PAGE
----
Family. Family, and huge extended family, and anyone who is friendly enough who is being treated like family, are very important. Children are loved and expected to be everywhere. They are not given separate facilities in the Play Barn kind of way, they are just absorbed into every aspect of life. Squalling babies are gathered up by strangers, bus conductors and friends and therefore don’t squall for much longer. Very few people have pushchairs, so babies and small children are carried everywhere and therefore are far less tetchy than ours. Pregnant women are patted and pawed by everyone and all are happy for their fate. Some supermarkets even have special tills for pregnant women to prevent them standing for any longer than necessary.

Religion. Argentines are Roman Catholics in the way that people should be religious. It is not worn on a sleeve, but is a way of life. People sit in churches for a rest, to keep cool and to listen to the speakers that line up to speak or read from the pulpit.

Food. All Argentines love good food and it is an important social element in their day. Everywhere you look there is access to food. When buses stop people start buying it through windows, or women nip onboard to sell a few nibbles. The Argentine special is obviously the barbeque – not silly little round tins with thirty minutes worth of charcoal on it, but great big structures with coals that burn for enough hours to cook the cow that is turning above them. The steak house, or parilla, will offer a selection of cuts and you point to the bit you think you want and then sit back and watch. Argentines eat plenty of beef – they have plenty of it roaming around – and they know how to do it well! Vegetarians are greeted with disbelief. Most vegetarian options will include ham.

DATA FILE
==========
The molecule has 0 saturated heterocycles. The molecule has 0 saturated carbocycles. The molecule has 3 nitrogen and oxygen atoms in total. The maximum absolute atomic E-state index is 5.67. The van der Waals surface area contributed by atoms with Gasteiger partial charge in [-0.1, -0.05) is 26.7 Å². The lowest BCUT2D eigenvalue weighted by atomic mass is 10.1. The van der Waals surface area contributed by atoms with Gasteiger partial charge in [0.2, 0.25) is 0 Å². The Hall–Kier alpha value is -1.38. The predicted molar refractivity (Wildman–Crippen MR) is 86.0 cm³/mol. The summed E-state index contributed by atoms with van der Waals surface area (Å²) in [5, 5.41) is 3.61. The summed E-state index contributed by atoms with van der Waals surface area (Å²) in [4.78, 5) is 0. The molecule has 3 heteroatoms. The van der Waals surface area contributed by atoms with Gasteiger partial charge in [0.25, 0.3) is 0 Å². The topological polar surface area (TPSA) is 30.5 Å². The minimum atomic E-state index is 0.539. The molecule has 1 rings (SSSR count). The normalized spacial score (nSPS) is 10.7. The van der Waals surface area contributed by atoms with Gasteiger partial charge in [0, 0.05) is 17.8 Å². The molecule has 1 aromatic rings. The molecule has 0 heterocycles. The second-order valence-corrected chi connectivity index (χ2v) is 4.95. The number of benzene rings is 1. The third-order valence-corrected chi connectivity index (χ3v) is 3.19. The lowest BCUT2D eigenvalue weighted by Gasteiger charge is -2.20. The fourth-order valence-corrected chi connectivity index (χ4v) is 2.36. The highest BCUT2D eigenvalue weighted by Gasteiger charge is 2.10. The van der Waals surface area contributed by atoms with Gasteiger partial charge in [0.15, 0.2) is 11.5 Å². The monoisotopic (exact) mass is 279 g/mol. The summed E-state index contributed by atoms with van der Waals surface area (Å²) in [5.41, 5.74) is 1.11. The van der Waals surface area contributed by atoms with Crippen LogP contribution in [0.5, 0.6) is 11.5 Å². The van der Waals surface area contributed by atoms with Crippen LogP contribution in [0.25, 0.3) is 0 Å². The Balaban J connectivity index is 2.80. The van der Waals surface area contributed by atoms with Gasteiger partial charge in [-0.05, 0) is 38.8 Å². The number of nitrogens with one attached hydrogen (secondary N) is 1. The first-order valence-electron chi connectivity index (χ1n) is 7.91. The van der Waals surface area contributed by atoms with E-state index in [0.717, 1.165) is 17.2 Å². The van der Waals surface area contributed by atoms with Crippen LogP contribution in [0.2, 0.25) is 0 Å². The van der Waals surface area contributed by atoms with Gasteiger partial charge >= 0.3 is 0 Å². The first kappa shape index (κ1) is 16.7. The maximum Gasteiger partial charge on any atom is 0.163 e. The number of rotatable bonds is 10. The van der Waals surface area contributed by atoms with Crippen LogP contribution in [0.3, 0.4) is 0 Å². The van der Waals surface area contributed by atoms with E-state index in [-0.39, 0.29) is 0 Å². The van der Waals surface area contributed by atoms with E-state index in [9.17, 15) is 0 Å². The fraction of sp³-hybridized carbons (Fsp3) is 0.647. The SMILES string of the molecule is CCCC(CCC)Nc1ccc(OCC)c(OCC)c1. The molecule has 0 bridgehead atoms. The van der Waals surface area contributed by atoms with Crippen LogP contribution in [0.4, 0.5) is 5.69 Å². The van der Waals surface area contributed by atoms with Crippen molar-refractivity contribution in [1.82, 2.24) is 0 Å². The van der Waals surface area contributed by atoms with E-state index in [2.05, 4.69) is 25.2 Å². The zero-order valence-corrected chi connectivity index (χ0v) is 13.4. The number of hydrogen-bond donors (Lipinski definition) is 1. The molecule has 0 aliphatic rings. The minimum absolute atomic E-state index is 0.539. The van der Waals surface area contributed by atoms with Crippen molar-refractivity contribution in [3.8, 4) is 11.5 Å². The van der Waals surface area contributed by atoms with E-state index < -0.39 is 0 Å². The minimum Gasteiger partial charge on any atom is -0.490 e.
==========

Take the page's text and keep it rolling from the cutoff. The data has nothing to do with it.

The Gaucho. He is Argentina’s romantic figure, their equivalent of the cowboy. He used to roam the pampas, a master at looking after cattle and horses by day and drinking and gambling by night. He was a rough character who lived in even rougher conditions and would never be tamed. He could be identified by his baggy trousers and black hat. Today’s Gaucho tends to be a little more suburban and probably lives in a little house.

Mañana – meaning “tomorrow” is used often as a shrug and an “ah, I’ll do it another day,” gesture. It is typical of the laid back culture and one of the reasons that Argentina is a great place to be in. People don’t get stressed, they just look at their workload and say, “ah, Mañana!”


One last word of warning after this insight — be careful of the stereotypes! Whilst you can always draw a thread of similarity between the nationals of a country, the extent and size of that thread may vary widely!